HANAPEPE — A group of volunteer researchers may have discovered the location of an unmarked mass grave containing the bodies of Filipino sugar cane workers killed in a horrific labor conflict nearly a century ago.
The Hanapepe Massacre happened on Sept. 9, 1924, when violence erupted between striking workers from Makaweli Plantation and Kauai law enforcement. By the time it was over, four sheriffs and 16 Filipino laborers were dead.
A Hawaii Tribune-Herald article, published two days after the massacre, began like this:
“Fifteen rough board, rude hewn caskets, containing bodies of as many Filipino victims of Monday’s battle on Kauai were lowered yesterday afternoon into a newly dug trench on the sandy hillside overlooking alluring Hanapepe Bay, in the tragic epilogue of one of the most terrific industrial conflicts in territorial history.”
On Sunday, 95 years later, a research team from the Kauai chapter of the Filipino American National Historical Society and a documentary film crew following its search for the mass grave met on a sandy hillside in the Hanapepe Filipino cemetery overlooking the bay and, using ground-penetrating-radar equipment, found what they believe to be the mass grave site once thought to be lost to time.
Kawika Wilson operated the radar on Sunday. He works for Aqua Engineers in Lawai, and said when he heard about an opportunity to help the research team find the lost grave site, he volunteered, “because I’m Filipino.”
“My grandfather was an immigrant — came to work the plantation,” Wilson said, explaining that, for him, finding the location of the mass grave was about helping the family of the massacred strikers get some kind of closure nearly a century after their deaths.
Wilson walked slowly behind the radar equipment — an apparatus about the size of a push lawn mower that he normally uses at work to locate underground utility lines — along a strip of ground between grave sites.
The search began at a site near the far west end of the cemetery, identified by several locals as the grave site. When the radar didn’t turn up any evidence of bones or caskets, the crew moved to another site, chosen, in part, because it matches descriptions of the burial site in newspaper accounts published in the wake of the massacre.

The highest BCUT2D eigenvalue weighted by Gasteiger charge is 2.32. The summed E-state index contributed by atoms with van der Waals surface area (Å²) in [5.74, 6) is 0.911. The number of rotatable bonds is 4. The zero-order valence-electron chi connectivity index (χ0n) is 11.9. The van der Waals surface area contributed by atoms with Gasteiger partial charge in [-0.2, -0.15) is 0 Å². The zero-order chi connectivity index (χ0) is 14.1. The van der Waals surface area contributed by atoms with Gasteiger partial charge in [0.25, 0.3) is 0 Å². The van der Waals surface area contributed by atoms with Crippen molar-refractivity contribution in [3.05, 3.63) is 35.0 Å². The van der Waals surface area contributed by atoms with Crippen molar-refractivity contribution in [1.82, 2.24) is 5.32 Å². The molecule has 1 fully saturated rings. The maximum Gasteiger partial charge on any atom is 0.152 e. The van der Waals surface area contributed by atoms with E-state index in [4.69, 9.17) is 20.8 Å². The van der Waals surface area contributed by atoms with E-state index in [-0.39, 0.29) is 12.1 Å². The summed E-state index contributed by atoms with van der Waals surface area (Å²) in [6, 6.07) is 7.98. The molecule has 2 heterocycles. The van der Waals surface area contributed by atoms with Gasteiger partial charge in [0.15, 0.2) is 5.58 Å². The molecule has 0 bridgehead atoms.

But a second clue recently discovered by the research team lies on the face of a cement marker planted atop a slope near what is now the center of the cemetery. In uneven handwriting, inscribed 95 years ago when the cement was still wet, it says, “BORN 1886 DIED SEP. 9. 1924.”
The team of researchers, who have spent the past year trying to pin down the exact location of the mass grave, accompanied by the film crew — filming for the documentary “The Hanapepe Massacre Mystery” set to air in 2023 on PBS — huddled around Wilson and his radar machine near the foot of the tombstone.
The group of about 20 people crowded under a few umbrellas, not in an attempt to avoid the few drops of light rain that sprinkled intermittently throughout the late morning, but because they needed the shade to see the tiny screen showing the radar readings in real time.
They shuffled along, packed shoulder-to-shoulder, craning to see what was underground. As they progressed up the slope toward the cement marker from 1924, an irregularity began to appear. A clearly visible delineation between the three-foot layer of top soil and a dense, rocky layer underneath suddenly began to slope downward.
The border between the earth layers dipped from three feet to a little over six, leveled out for a few yards, and rose again to its normal level.
“From what I see, there is a trench,” Wilson said, pointing on the screen to what he referred to as “voids and anomalies” in the earth below.